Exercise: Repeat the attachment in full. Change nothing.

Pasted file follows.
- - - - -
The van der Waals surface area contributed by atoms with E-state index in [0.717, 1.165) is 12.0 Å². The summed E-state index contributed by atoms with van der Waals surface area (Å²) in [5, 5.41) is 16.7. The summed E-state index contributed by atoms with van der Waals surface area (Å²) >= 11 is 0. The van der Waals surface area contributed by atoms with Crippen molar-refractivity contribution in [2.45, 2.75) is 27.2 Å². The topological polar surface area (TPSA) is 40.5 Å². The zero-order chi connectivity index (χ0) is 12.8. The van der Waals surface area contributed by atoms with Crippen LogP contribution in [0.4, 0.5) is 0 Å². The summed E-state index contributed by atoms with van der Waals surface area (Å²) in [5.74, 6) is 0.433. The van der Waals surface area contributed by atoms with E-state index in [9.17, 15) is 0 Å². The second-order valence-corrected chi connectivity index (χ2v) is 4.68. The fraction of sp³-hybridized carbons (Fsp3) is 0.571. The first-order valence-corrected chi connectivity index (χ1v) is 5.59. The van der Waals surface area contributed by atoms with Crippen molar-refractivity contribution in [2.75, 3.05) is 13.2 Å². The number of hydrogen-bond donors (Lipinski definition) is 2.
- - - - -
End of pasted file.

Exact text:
The van der Waals surface area contributed by atoms with E-state index in [0.717, 1.165) is 12.0 Å². The summed E-state index contributed by atoms with van der Waals surface area (Å²) in [5, 5.41) is 16.7. The summed E-state index contributed by atoms with van der Waals surface area (Å²) >= 11 is 0. The van der Waals surface area contributed by atoms with Crippen molar-refractivity contribution in [2.45, 2.75) is 27.2 Å². The topological polar surface area (TPSA) is 40.5 Å². The zero-order chi connectivity index (χ0) is 12.8. The van der Waals surface area contributed by atoms with Crippen LogP contribution in [0.4, 0.5) is 0 Å². The summed E-state index contributed by atoms with van der Waals surface area (Å²) in [5.74, 6) is 0.433. The van der Waals surface area contributed by atoms with E-state index in [9.17, 15) is 0 Å². The second-order valence-corrected chi connectivity index (χ2v) is 4.68. The fraction of sp³-hybridized carbons (Fsp3) is 0.571. The first-order valence-corrected chi connectivity index (χ1v) is 5.59. The van der Waals surface area contributed by atoms with Crippen molar-refractivity contribution in [2.75, 3.05) is 13.2 Å². The number of hydrogen-bond donors (Lipinski definition) is 2.